Sasha Steensen’s books are more lyric project than poetry collection. While many collections of poetry have themes that tie the poems together, Steensen’s books use their subject as a nexus around which the project grows, as if Steensen free-associated around the subject and developed individual pieces from there. House of Deer, Steensen’s intricate and lovely third collection, centers on her back-to-the-land childhood. Like her second collection, The Method (Fence Books, 2008), Steensen blends research and personal history through a process of addition, subtraction, and associative swerves.
House of Deer quotes, mentions, or makes references to Theresa Hak Kyung Cha, Gerard Manley Hopkins, George Oppen, and Baudelaire, among many others as a way to begin building (and it’s probable that this reader missed even more references). These connections are layered and reward repeated readings. The titular poem, “House of Deer,” mentions “the house on Hopkins Road,” where the reader assumes Steensen’s family lived; a later poem, “Fragments,” is noted as being written “after Hopkins.” This connection does not feel like an accident.
One of the more notable repeated references in House of Deer is Hart Crane, who was from Garrettsville, Ohio, where Steensen also grew up. His work and life become a starting point for Steensen to discuss familial tension, addiction, and self-destruction: “The family’s relationship with itself was strained. // This was meant to be a story about Hart Crane” (from “Fragments”). Later, Steensen quotes Crane (along with several other sources, all cited in parentheses in the text) in a piece called “Personal Poem Including Opium’s History,” which is dedicated to Steensen’s brother:
Instead, let’s talk about your closet full of weed.
If I could say sorry for that disclosure, I would.
But that’s too “the author-(to her brother)-to her book.”
Too Anne Bradstreet for me.
Yo-Ho! Sweet opium and tea (Hart Crane)
The Crane connection goes beyond a shared hometown. A “hart” is another term for a male deer; deer, like Crane’s life and work, serve as a way to enter into memory. Like deer, Steensen lived on the fringes—both of forest and mainstream culture—in a family unit that moved together: “sound of deer changing direction &then turning back,” as she writes in the section from which the book takes its name. Another section, “The Girl and the Deer,” is a retelling of a Zuni story. In it, Steensen tells “a story the writer cannot tell” of a girl, abandoned by her mother, being raised by a deer mother before her biological family kills her deer family and incorporates the girl back into their family.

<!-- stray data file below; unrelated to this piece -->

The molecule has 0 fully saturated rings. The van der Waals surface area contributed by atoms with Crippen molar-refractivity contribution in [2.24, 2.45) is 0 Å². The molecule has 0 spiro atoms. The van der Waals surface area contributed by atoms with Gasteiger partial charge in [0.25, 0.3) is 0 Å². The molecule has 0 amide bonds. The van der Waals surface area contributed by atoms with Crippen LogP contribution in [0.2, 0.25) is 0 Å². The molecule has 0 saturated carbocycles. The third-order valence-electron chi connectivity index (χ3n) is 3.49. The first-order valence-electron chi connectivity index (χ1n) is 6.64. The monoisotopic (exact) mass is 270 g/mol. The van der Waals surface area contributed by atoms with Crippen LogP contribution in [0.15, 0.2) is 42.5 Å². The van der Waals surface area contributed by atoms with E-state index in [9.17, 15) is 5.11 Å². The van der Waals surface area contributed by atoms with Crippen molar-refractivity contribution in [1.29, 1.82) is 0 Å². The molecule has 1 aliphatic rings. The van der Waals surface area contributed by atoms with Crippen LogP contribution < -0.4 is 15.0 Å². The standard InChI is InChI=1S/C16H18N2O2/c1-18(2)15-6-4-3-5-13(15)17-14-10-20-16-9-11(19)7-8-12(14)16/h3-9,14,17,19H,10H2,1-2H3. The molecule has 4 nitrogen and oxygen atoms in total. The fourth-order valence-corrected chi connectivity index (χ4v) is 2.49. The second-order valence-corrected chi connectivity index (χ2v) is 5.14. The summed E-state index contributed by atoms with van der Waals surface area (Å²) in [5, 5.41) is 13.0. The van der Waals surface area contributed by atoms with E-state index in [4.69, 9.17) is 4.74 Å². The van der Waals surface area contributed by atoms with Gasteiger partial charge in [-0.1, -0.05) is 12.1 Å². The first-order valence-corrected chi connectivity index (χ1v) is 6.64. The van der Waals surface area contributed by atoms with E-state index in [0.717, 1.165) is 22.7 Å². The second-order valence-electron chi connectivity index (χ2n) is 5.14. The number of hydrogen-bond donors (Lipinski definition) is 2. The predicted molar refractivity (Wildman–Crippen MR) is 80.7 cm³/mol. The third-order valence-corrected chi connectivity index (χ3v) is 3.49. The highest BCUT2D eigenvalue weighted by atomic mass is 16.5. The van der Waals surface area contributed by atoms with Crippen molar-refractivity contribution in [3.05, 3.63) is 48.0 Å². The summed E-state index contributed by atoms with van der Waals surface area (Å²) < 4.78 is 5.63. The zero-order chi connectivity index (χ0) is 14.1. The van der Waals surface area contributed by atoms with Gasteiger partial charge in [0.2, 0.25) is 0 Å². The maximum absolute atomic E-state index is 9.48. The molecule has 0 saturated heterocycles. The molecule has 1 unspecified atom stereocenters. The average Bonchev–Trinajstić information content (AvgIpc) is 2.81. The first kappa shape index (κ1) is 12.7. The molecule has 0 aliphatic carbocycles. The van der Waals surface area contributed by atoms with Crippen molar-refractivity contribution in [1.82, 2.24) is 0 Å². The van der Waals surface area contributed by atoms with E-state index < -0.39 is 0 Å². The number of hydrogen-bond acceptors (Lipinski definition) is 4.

Steensen’s method of composition could fall apart in any number of ways, but her attention to poetic lineage—the aforementioned references to Crane, Hopkins, et al—helps keep the project soaring (as it did in The Method). Further, Steensen displays a subtle attention to technique (learned, as she says in an interview with ZYZZYVA, from Crane). Take a standout piece like “A History of the Human Family:”
To find our First Family
what do we peer through,
what manhole or anthole?
what foxhole or portal?
what Afar Triangle?
It was 2.5 million years ago,
& it was eternal.
The intricate notice of sonic possibilities and meanings present here is found throughout the book adding a layer of complexity to the project that drives the reader forward.
Though Steensen’s method of composition may be very modern, she enters into dialogue with her influences and poetic-godparents. The effect is a complex, self-referential text that is as rewarding as it is difficult, which is to say very. Readers that enjoy layered poetic narrative will find a favorite author in Sasha Steensen.
What are your favorite “book projects,” as opposed to poetry collections?
‘Tis the season for finals, right? Well, for us students anyway. I just finished yet another semester in my graduate program (Arts & Cultural Leadership), and have a lot of information and thoughts flying around in my brain. I was especially intrigued by the content of the one of courses I took this semester on innovation and creativity. This post is dedicated to those thought-provoking, mindfully stimulating books I read, either for class this last semester, or previously on my own. Pick these up for some brain food for yourself, or heck, maybe even nab a couple for holiday gifts this year. Either way, rest assured that after reading these books, your mind will feel invigorated.